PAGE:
She began training for the triple jump only this year but that has not stopped Tia Louise Rozario from improving by leaps and bounds, as she rewrote the national record for the second time in three months.
At the Hong Kong Inter-City Athletics Championships yesterday, the 19-year-old improved her previous mark set in March by 10 centimetres with her final attempt of 12.26 metres.
That clinched her the gold medal ahead of Hong Kong's Vera Chan, who jumped 11.93m.
Rozario told The Straits Times: "I feel blessed to have achieved a personal best today. After a tough fight in the long jump event yesterday (she claimed bronze with a 5.74m leap), I was surprised with the positive outcome today.
"It was important that I remained calm in the excitement of the competition.
"I was up against tough competitors and my coach guided me in keeping my composure and focusing on my pre-jump routine and jumps.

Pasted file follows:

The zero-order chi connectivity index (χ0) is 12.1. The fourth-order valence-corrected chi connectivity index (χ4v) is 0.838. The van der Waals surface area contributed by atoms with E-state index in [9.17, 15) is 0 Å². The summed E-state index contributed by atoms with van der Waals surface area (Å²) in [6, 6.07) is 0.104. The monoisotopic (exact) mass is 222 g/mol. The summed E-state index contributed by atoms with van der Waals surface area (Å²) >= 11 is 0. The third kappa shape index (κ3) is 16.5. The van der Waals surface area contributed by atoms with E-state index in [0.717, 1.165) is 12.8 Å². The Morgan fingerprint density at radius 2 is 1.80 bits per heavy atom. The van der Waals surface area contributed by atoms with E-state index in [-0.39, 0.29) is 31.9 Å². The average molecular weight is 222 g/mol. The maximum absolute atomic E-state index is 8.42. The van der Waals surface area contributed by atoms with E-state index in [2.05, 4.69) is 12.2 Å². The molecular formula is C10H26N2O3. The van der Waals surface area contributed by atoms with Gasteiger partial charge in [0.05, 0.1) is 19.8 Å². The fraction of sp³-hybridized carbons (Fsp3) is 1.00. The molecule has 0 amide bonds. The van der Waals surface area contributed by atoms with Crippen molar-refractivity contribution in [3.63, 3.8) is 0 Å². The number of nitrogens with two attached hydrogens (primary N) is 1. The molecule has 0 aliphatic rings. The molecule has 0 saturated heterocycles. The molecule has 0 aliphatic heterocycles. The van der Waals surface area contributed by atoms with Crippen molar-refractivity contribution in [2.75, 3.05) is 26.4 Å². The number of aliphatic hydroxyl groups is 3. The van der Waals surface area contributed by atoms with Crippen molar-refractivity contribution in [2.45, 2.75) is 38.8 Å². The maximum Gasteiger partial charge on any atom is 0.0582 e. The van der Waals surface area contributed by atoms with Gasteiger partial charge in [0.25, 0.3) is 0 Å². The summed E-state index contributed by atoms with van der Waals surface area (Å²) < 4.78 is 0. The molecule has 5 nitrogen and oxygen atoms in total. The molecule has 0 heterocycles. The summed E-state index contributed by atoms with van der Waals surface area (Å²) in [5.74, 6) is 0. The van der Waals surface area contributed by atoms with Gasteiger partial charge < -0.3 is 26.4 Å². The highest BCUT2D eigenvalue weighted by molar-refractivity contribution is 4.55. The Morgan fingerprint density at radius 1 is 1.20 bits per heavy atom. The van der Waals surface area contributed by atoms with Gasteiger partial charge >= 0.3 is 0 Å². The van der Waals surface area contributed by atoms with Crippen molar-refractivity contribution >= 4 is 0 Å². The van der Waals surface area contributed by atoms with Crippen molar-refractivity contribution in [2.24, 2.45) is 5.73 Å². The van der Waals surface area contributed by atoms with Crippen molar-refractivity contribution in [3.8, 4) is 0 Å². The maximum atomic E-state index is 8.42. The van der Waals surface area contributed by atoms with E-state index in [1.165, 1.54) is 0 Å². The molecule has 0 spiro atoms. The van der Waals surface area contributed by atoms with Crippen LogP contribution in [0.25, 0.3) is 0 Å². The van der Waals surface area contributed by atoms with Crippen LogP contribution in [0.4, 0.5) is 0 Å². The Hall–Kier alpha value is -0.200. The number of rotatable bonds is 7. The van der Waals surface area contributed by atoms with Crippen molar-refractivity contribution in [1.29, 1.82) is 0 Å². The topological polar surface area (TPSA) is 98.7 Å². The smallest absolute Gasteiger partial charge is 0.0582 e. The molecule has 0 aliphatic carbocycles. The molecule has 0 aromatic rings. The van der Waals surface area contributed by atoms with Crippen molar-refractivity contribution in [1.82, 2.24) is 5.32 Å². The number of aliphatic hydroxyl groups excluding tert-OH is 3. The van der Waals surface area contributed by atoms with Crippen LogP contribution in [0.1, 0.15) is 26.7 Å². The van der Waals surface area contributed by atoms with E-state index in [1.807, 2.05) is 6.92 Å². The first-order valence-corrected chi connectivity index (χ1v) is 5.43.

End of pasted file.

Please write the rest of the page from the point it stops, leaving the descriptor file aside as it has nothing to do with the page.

"Right before my sixth and final attempt, there was a sudden moment of strong tailwind (+1.9 metres per second, within the accepted limits of 2m/s for records) which worked to my advantage.
"Moving forward, I am hopeful of better distances as I still have a lot to work on."
Rozario is currently the only Singaporean born this millennium to own an athletics national record.
In March, she was the first recipient of the Joseph Schooling Sports Grant, a $5,000 cash award to support talented Eurasians in their sporting and academic pursuits.
In August, she will begin studies at Princeton University in the United States, where she aims to pursue her sporting aspirations as a student-athlete and compete for the Princeton Tigers in long jump and triple jump.
While Rozario is some distance from the SEA Games qualifying marks - the third-place triple jump and long jump distances in the 2017 edition were 13.32m and 6.45m respectively - Singapore Athletics may nominate Under-23 athletes who are 4 per cent off the mark.
Rozario, whose personal best in the long jump is 5.86m, said: "Since I have just started training in the triple jump this year, I understand that it might take some time before I reach the qualifying standard.
"I have not met the SEA Games mark yet, but that will not stop me from trying."